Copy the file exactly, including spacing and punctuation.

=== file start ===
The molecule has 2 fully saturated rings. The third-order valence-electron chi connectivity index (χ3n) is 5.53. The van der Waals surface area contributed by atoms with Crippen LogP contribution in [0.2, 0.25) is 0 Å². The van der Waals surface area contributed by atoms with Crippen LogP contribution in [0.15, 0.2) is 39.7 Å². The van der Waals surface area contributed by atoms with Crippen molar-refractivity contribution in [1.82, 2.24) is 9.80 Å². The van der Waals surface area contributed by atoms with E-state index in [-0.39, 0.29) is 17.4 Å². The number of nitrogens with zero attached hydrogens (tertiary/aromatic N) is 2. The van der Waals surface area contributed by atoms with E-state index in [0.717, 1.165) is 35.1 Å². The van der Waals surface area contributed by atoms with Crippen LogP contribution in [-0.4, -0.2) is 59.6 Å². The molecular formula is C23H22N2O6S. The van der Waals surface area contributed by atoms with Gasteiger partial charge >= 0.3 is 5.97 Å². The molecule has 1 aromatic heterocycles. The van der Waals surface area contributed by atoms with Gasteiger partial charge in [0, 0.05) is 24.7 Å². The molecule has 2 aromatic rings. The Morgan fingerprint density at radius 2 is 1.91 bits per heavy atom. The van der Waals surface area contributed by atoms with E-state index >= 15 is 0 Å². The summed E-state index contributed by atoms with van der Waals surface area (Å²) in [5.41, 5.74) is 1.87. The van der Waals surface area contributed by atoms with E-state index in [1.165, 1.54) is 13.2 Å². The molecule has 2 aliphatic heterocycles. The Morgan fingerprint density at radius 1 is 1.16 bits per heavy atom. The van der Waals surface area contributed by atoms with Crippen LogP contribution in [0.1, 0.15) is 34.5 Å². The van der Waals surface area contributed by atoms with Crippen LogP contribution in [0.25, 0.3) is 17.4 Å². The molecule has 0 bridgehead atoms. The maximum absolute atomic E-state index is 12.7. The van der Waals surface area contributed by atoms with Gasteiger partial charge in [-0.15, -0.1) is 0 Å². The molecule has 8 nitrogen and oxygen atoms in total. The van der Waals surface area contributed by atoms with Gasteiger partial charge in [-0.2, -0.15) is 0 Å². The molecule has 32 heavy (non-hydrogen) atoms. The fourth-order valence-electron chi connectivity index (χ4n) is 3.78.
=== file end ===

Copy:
The molecule has 2 fully saturated rings. The third-order valence-electron chi connectivity index (χ3n) is 5.53. The van der Waals surface area contributed by atoms with Crippen LogP contribution in [0.2, 0.25) is 0 Å². The van der Waals surface area contributed by atoms with Crippen LogP contribution in [0.15, 0.2) is 39.7 Å². The van der Waals surface area contributed by atoms with Crippen molar-refractivity contribution in [1.82, 2.24) is 9.80 Å². The van der Waals surface area contributed by atoms with E-state index in [-0.39, 0.29) is 17.4 Å². The number of nitrogens with zero attached hydrogens (tertiary/aromatic N) is 2. The van der Waals surface area contributed by atoms with E-state index in [0.717, 1.165) is 35.1 Å². The van der Waals surface area contributed by atoms with Crippen LogP contribution in [-0.4, -0.2) is 59.6 Å². The molecular formula is C23H22N2O6S. The van der Waals surface area contributed by atoms with Gasteiger partial charge >= 0.3 is 5.97 Å². The molecule has 1 aromatic heterocycles. The van der Waals surface area contributed by atoms with Gasteiger partial charge in [0, 0.05) is 24.7 Å². The molecule has 2 aromatic rings. The Morgan fingerprint density at radius 2 is 1.91 bits per heavy atom. The van der Waals surface area contributed by atoms with E-state index >= 15 is 0 Å². The summed E-state index contributed by atoms with van der Waals surface area (Å²) in [5.41, 5.74) is 1.87. The van der Waals surface area contributed by atoms with E-state index in [1.165, 1.54) is 13.2 Å². The molecule has 2 aliphatic heterocycles. The Morgan fingerprint density at radius 1 is 1.16 bits per heavy atom. The van der Waals surface area contributed by atoms with Crippen LogP contribution in [0.1, 0.15) is 34.5 Å². The van der Waals surface area contributed by atoms with Crippen LogP contribution in [0.25, 0.3) is 17.4 Å². The molecule has 0 bridgehead atoms. The maximum absolute atomic E-state index is 12.7. The van der Waals surface area contributed by atoms with Gasteiger partial charge in [-0.15, -0.1) is 0 Å². The molecule has 8 nitrogen and oxygen atoms in total. The van der Waals surface area contributed by atoms with Gasteiger partial charge in [-0.2, -0.15) is 0 Å². The molecule has 32 heavy (non-hydrogen) atoms. The fourth-order valence-electron chi connectivity index (χ4n) is 3.78.